Many moons ago (aka a month and half ago), a small crew of us trekked out to Desert Center, California to capture some fashion/editorial shots of our model, Matt. For those that don’t know Desert Center is not really much of a town these days, and is officially classified as a “census designated place” according to the great scholars at Wikipedia. The once small, but active town was founded in 1921 by Steven Ragsdale and was home a small community of residents throughout the years. The café, which was known for its slogan “No Drunks or Dogs. We prefer Dogs,” was open 24 hours a day and 365 days a year, until it closed for good in the early 2000s. The population was about 200 in 2010, but I’m sure it is nowhere close to that now. A post office and nearby truck stop appear to be the only structures that aren’t totally abandoned. There is a lot of really interesting history here, which I won’t include in this post, but it’s well worth researching.
Horrible traffic and construction (a real shocker in Los Angeles) meant that the three hour drive took just over four, so we arrived right at sunset and raced to get some images set up and shot before we totally lost the light. We managed to get some good stuff, and then proceeded to do what every photographer has to be able to do when things don’t work out exactly as hoped, we adapted. I think this forces you to be more creative. You can’t do exactly what you envisioned so you have to find something else in the moment using what’s around you. Oftentimes the shoots that I’m most happy with come out of something planned going not quite to plan. We shot in the center until the stars were fully out. Stars in the desert on a clear night are a truly magical thing.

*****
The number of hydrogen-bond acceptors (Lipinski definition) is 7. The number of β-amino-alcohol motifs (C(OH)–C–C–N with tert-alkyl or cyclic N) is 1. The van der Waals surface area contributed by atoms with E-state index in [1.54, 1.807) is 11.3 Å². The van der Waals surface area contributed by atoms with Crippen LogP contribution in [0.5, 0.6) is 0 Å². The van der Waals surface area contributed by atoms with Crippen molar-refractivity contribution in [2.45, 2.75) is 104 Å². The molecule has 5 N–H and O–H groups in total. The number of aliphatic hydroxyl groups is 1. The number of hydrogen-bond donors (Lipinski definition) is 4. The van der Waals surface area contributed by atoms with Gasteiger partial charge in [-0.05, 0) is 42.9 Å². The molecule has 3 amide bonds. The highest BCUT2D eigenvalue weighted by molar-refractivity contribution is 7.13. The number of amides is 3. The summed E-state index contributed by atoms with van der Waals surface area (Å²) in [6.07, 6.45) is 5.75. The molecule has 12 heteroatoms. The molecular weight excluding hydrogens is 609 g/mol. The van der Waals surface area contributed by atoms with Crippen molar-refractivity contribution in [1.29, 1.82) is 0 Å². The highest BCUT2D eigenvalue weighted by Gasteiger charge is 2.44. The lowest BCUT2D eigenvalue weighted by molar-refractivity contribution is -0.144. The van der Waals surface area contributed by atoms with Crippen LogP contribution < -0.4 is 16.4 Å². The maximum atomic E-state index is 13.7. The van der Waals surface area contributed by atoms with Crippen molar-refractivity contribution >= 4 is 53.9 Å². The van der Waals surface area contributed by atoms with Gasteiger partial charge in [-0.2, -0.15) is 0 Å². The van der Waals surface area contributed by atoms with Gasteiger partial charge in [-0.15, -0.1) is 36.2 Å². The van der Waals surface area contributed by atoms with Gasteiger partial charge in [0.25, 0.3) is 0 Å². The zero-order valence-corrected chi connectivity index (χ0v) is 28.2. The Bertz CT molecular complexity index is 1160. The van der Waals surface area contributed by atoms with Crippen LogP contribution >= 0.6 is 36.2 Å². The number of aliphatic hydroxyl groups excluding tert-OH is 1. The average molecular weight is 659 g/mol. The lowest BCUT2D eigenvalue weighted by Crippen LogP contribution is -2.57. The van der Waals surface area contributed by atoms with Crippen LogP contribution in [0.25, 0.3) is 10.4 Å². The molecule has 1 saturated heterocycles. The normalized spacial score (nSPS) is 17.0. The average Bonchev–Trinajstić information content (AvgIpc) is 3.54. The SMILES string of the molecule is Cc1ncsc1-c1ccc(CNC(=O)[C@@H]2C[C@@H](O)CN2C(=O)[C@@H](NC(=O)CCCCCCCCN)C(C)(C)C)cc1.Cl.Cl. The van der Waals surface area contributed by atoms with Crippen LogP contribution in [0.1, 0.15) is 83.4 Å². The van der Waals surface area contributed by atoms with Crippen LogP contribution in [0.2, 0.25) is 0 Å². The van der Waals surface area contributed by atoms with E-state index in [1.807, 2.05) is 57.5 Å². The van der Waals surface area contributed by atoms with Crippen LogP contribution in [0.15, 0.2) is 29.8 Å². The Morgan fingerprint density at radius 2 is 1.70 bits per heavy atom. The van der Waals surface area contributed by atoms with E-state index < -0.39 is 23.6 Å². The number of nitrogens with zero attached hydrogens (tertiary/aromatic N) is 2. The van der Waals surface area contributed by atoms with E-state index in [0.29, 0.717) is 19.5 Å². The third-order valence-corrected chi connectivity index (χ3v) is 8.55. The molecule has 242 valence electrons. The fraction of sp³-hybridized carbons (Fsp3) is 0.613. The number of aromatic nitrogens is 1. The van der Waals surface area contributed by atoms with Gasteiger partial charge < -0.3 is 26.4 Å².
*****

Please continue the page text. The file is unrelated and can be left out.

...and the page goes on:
Despite being totally exhausted we decided to drive back by way of the Salton Sea, which is only sort of on the way. Our wonderfully humored model was fantastic and enthusiastic about continuing the adventure. However, a series of GPS misadventures led us to the wrong side of the sea and we couldn’t access it. After being led down a road that eventually turned into a dirt trail, we found ourselves in the middle of a bell pepper field with the Salton Sea nowhere in sight. So, what do you do in this situation? You shoot some long exposure shots in the field with the stars and hope that GPS hasn’t caused you to inadvertently trespass (strong possibility that it did).
On the left side of the field the “road” turned into a deep sand path. For some reason we decided that perhaps this might get us to a view of the sea. So, we walked even further down this dirt trail of sinking sand, sand flies attacking all the way. It felt like we walked forever (but I can only imagine it was less than a mile) before admitting defeat and returning to the car. There were moments here where I felt like I was a character at the beginning of a horror film and I was sure when we returned to the field that our car would just have disappeared. My imagination, luckily, was wrong and we sleepily returned to Los Angeles at 3am, just 4 hours later than expected. Oops.
Below are some of my favorite images from the adventure. All were shot on a Nikon D810 with a 24-70 2.8. The initial images use an alien bee 800 and a beauty dish. I was hoping to capture the disconnect between past and present, a subject that continues to fascinate me.